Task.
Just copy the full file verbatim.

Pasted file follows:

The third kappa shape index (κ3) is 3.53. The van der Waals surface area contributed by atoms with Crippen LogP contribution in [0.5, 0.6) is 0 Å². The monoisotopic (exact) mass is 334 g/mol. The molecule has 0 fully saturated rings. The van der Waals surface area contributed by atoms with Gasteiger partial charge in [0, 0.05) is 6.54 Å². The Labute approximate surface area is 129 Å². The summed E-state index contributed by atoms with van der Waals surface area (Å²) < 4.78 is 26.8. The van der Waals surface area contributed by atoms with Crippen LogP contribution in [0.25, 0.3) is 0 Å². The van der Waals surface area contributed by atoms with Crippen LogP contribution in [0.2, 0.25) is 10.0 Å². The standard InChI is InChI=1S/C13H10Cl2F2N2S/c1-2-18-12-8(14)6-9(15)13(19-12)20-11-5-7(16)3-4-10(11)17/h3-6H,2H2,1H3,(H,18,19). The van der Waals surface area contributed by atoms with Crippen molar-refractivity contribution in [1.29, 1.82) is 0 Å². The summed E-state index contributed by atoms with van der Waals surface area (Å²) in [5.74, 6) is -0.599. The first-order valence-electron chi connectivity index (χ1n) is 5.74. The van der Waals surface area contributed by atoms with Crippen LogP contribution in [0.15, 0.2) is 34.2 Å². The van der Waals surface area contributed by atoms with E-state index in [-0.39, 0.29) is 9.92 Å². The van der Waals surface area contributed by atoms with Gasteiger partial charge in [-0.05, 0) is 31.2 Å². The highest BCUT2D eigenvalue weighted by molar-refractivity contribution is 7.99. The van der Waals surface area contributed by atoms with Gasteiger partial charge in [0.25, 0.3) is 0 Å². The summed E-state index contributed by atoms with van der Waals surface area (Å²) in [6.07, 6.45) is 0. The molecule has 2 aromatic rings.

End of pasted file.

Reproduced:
The third kappa shape index (κ3) is 3.53. The van der Waals surface area contributed by atoms with Crippen LogP contribution in [0.5, 0.6) is 0 Å². The monoisotopic (exact) mass is 334 g/mol. The molecule has 0 fully saturated rings. The van der Waals surface area contributed by atoms with Gasteiger partial charge in [0, 0.05) is 6.54 Å². The Labute approximate surface area is 129 Å². The summed E-state index contributed by atoms with van der Waals surface area (Å²) < 4.78 is 26.8. The van der Waals surface area contributed by atoms with Crippen LogP contribution in [0.25, 0.3) is 0 Å². The van der Waals surface area contributed by atoms with Crippen LogP contribution in [0.2, 0.25) is 10.0 Å². The standard InChI is InChI=1S/C13H10Cl2F2N2S/c1-2-18-12-8(14)6-9(15)13(19-12)20-11-5-7(16)3-4-10(11)17/h3-6H,2H2,1H3,(H,18,19). The van der Waals surface area contributed by atoms with Crippen molar-refractivity contribution in [1.29, 1.82) is 0 Å². The summed E-state index contributed by atoms with van der Waals surface area (Å²) in [5.74, 6) is -0.599. The first-order valence-electron chi connectivity index (χ1n) is 5.74. The van der Waals surface area contributed by atoms with Crippen LogP contribution in [0.15, 0.2) is 34.2 Å². The van der Waals surface area contributed by atoms with E-state index in [-0.39, 0.29) is 9.92 Å². The van der Waals surface area contributed by atoms with Gasteiger partial charge in [-0.05, 0) is 31.2 Å². The highest BCUT2D eigenvalue weighted by molar-refractivity contribution is 7.99. The van der Waals surface area contributed by atoms with Gasteiger partial charge in [0.25, 0.3) is 0 Å². The summed E-state index contributed by atoms with van der Waals surface area (Å²) in [6.07, 6.45) is 0. The molecule has 2 aromatic rings.